It’s not the end of the world

 

apocalypse ahead

The latest in a long line of supposedly doom-filled dates passed without incident last weekend. I’m a little concerned that I’ll end up oversleeping and miss the event, if and when it finally does come to pass. I’d hate waking up late to discover half the planet on fire before I’d had my morning coffee and croissant.

Even a stopped clock tells the right time twice a day”

I guess eventually one of these silly end of the world predictions might actually get it right, purely by chance. Of course those who share this nonsense won’t have much time to enjoy their brief moment of triumph. They’ll be too busy running from all the giant tsunamis, earthquakes or general planetary disintegration to do much gloating. It’s hard to feel smug when you’re up to your arse in a lake of molten lava.

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Creatures of habit

gorillaOur lives tend to be ruled by habits. I’m not just talking about a fondness for junk-food, booze, or cigarettes et al, I mean the tendency to repeat any rewarding (or at least not-too-painful) behaviours, over and over again, ad nauseum.

It often seems to be our lot to follow the path most travelled and to boldly go where we have been many times before.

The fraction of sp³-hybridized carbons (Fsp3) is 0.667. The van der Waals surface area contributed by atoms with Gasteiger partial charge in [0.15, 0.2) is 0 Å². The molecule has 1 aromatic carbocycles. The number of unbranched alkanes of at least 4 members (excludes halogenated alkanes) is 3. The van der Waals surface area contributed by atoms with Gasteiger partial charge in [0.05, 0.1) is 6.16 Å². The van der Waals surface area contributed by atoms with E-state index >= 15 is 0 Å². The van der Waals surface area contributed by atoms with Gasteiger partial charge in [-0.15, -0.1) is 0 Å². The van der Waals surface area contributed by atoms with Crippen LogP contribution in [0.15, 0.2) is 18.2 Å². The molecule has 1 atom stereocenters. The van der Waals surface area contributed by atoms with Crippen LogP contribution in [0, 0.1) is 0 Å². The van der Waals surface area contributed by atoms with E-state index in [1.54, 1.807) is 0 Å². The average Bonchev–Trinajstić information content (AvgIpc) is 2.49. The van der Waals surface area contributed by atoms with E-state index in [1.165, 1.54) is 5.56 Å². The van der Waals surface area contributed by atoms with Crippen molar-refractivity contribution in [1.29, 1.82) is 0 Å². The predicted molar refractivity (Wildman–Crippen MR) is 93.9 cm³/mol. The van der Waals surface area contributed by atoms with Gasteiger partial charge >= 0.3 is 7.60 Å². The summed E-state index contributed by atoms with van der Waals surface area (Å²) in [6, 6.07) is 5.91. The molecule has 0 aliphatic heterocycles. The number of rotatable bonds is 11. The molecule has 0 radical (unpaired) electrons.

Of course one can try consciously to break free from the habit of being habitual, perhaps by cultivating the more impulsive and adventurous aspects of one’s nature. Although this in itself could become a habit.. You just cannot win.

Nothing so needs reforming as other people’s habits.”

Mark Twain

I heard about this guy called Gary, who grew bored with the same old routine every day. So he started trying to shake things up by breaking old habits and diligently trying new approaches. Two months in and he was spotted leaving his office job in the city by abseiling down the outside of the building, dressed in a gorilla costume (no mean feat when you work on the twenty-third floor).

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Star struck

green men
As a kid I was ever so slightly geeky, and rather obsessed with space. My parents, always keen to support my quest for knowledge, bought me a telescope one birthday and I used to spend many an evening gazing up at the moon and the stars in awe. Eventually hormones kicked in, and my interest in heavenly bodies shifted somewhat closer to home.